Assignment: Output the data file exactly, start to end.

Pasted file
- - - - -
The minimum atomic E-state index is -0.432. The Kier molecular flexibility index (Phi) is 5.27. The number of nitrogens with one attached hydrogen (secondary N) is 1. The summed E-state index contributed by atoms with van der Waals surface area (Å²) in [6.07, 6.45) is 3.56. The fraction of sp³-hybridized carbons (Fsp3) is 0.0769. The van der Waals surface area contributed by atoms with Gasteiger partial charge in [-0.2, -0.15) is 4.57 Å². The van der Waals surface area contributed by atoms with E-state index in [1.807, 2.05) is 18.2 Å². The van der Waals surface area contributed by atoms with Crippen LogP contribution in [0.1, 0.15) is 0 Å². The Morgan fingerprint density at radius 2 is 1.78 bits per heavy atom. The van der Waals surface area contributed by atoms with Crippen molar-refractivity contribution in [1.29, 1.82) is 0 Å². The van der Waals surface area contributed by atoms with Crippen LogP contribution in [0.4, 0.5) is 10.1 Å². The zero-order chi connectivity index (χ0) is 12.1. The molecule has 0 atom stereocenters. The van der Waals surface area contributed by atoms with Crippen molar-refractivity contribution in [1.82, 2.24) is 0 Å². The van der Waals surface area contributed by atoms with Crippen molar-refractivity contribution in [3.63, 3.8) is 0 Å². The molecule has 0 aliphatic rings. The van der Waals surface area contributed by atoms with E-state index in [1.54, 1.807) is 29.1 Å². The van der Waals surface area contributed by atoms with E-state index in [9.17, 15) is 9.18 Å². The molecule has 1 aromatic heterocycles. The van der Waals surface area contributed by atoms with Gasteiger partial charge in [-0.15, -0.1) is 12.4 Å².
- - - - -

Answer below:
The minimum atomic E-state index is -0.432. The Kier molecular flexibility index (Phi) is 5.27. The number of nitrogens with one attached hydrogen (secondary N) is 1. The summed E-state index contributed by atoms with van der Waals surface area (Å²) in [6.07, 6.45) is 3.56. The fraction of sp³-hybridized carbons (Fsp3) is 0.0769. The van der Waals surface area contributed by atoms with Gasteiger partial charge in [-0.2, -0.15) is 4.57 Å². The van der Waals surface area contributed by atoms with E-state index in [1.807, 2.05) is 18.2 Å². The van der Waals surface area contributed by atoms with Crippen LogP contribution in [0.1, 0.15) is 0 Å². The Morgan fingerprint density at radius 2 is 1.78 bits per heavy atom. The van der Waals surface area contributed by atoms with Crippen molar-refractivity contribution in [1.29, 1.82) is 0 Å². The van der Waals surface area contributed by atoms with Crippen LogP contribution in [0.4, 0.5) is 10.1 Å². The zero-order chi connectivity index (χ0) is 12.1. The molecule has 0 atom stereocenters. The van der Waals surface area contributed by atoms with Crippen molar-refractivity contribution in [1.82, 2.24) is 0 Å². The van der Waals surface area contributed by atoms with Crippen molar-refractivity contribution in [3.63, 3.8) is 0 Å². The molecule has 0 aliphatic rings. The van der Waals surface area contributed by atoms with E-state index in [1.54, 1.807) is 29.1 Å². The van der Waals surface area contributed by atoms with E-state index in [9.17, 15) is 9.18 Å². The molecule has 1 aromatic heterocycles. The van der Waals surface area contributed by atoms with Gasteiger partial charge in [-0.15, -0.1) is 12.4 Å².